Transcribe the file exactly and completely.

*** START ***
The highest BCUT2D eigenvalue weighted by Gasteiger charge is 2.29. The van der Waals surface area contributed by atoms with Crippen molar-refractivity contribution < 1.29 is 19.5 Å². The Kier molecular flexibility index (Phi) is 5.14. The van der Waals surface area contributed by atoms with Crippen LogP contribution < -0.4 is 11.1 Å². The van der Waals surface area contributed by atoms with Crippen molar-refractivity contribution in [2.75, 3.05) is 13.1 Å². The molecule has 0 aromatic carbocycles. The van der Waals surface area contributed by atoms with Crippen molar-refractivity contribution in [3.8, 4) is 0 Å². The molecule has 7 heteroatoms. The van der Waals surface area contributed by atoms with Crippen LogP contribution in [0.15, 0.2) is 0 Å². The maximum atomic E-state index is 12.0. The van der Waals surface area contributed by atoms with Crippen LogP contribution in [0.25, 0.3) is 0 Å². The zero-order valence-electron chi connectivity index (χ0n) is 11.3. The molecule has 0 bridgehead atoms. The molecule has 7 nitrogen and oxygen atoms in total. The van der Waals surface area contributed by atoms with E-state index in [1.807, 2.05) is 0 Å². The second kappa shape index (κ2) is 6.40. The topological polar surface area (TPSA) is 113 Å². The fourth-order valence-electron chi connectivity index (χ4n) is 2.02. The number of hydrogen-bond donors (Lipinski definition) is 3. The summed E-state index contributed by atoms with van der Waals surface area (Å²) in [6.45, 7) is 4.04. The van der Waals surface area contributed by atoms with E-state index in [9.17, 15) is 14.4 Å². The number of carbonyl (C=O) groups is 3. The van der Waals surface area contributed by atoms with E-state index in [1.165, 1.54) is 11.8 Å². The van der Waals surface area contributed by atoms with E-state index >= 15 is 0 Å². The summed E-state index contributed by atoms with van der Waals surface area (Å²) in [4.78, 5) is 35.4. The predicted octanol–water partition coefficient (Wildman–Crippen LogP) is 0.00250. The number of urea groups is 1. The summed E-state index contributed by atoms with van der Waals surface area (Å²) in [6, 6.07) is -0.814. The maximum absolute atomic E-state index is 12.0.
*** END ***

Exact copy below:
The highest BCUT2D eigenvalue weighted by Gasteiger charge is 2.29. The van der Waals surface area contributed by atoms with Crippen molar-refractivity contribution < 1.29 is 19.5 Å². The Kier molecular flexibility index (Phi) is 5.14. The van der Waals surface area contributed by atoms with Crippen LogP contribution < -0.4 is 11.1 Å². The van der Waals surface area contributed by atoms with Crippen molar-refractivity contribution in [2.75, 3.05) is 13.1 Å². The molecule has 0 aromatic carbocycles. The van der Waals surface area contributed by atoms with Crippen molar-refractivity contribution in [3.8, 4) is 0 Å². The molecule has 7 heteroatoms. The van der Waals surface area contributed by atoms with Crippen LogP contribution in [0.15, 0.2) is 0 Å². The maximum atomic E-state index is 12.0. The van der Waals surface area contributed by atoms with Crippen LogP contribution in [0.25, 0.3) is 0 Å². The zero-order valence-electron chi connectivity index (χ0n) is 11.3. The molecule has 0 bridgehead atoms. The molecule has 7 nitrogen and oxygen atoms in total. The van der Waals surface area contributed by atoms with E-state index in [1.807, 2.05) is 0 Å². The second kappa shape index (κ2) is 6.40. The topological polar surface area (TPSA) is 113 Å². The fourth-order valence-electron chi connectivity index (χ4n) is 2.02. The number of hydrogen-bond donors (Lipinski definition) is 3. The summed E-state index contributed by atoms with van der Waals surface area (Å²) in [6.45, 7) is 4.04. The van der Waals surface area contributed by atoms with E-state index in [9.17, 15) is 14.4 Å². The number of carbonyl (C=O) groups is 3. The van der Waals surface area contributed by atoms with E-state index in [1.165, 1.54) is 11.8 Å². The van der Waals surface area contributed by atoms with E-state index >= 15 is 0 Å². The summed E-state index contributed by atoms with van der Waals surface area (Å²) in [4.78, 5) is 35.4. The predicted octanol–water partition coefficient (Wildman–Crippen LogP) is 0.00250. The number of urea groups is 1. The summed E-state index contributed by atoms with van der Waals surface area (Å²) in [6, 6.07) is -0.814. The maximum absolute atomic E-state index is 12.0.